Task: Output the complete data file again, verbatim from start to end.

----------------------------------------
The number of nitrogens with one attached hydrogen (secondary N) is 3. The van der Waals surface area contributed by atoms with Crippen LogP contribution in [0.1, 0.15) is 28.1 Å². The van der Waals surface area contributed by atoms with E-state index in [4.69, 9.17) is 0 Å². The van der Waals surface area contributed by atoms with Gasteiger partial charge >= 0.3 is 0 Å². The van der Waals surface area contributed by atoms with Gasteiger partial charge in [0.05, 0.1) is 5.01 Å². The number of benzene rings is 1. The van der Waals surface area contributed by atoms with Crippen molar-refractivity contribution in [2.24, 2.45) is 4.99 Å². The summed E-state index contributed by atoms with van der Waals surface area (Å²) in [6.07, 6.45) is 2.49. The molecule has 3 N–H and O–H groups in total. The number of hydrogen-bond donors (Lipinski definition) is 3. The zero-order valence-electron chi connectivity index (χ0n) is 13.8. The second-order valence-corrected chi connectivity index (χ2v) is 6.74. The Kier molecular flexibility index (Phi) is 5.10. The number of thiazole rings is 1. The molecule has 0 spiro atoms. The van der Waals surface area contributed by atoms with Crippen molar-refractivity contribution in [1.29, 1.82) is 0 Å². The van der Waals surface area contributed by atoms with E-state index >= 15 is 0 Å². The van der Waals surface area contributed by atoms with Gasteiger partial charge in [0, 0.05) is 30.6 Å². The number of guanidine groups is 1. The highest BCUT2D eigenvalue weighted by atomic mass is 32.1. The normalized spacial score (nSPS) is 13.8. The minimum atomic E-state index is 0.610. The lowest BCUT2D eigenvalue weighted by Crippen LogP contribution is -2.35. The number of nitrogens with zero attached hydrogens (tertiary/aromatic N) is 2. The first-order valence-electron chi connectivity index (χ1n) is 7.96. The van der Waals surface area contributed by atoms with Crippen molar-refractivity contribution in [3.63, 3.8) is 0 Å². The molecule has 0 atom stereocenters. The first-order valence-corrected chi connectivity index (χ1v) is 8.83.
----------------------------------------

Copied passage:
The number of nitrogens with one attached hydrogen (secondary N) is 3. The van der Waals surface area contributed by atoms with Crippen LogP contribution in [0.1, 0.15) is 28.1 Å². The van der Waals surface area contributed by atoms with E-state index in [4.69, 9.17) is 0 Å². The van der Waals surface area contributed by atoms with Gasteiger partial charge >= 0.3 is 0 Å². The van der Waals surface area contributed by atoms with Gasteiger partial charge in [0.05, 0.1) is 5.01 Å². The number of benzene rings is 1. The van der Waals surface area contributed by atoms with Crippen molar-refractivity contribution in [2.24, 2.45) is 4.99 Å². The summed E-state index contributed by atoms with van der Waals surface area (Å²) in [6.07, 6.45) is 2.49. The molecule has 3 N–H and O–H groups in total. The number of hydrogen-bond donors (Lipinski definition) is 3. The zero-order valence-electron chi connectivity index (χ0n) is 13.8. The second-order valence-corrected chi connectivity index (χ2v) is 6.74. The Kier molecular flexibility index (Phi) is 5.10. The number of thiazole rings is 1. The molecule has 0 spiro atoms. The van der Waals surface area contributed by atoms with Crippen molar-refractivity contribution in [1.29, 1.82) is 0 Å². The van der Waals surface area contributed by atoms with E-state index >= 15 is 0 Å². The van der Waals surface area contributed by atoms with Gasteiger partial charge in [0, 0.05) is 30.6 Å². The number of guanidine groups is 1. The highest BCUT2D eigenvalue weighted by atomic mass is 32.1. The normalized spacial score (nSPS) is 13.8. The minimum atomic E-state index is 0.610. The lowest BCUT2D eigenvalue weighted by Crippen LogP contribution is -2.35. The number of nitrogens with zero attached hydrogens (tertiary/aromatic N) is 2. The first-order valence-electron chi connectivity index (χ1n) is 7.96. The van der Waals surface area contributed by atoms with Crippen molar-refractivity contribution in [3.63, 3.8) is 0 Å². The molecule has 0 atom stereocenters. The first-order valence-corrected chi connectivity index (χ1v) is 8.83.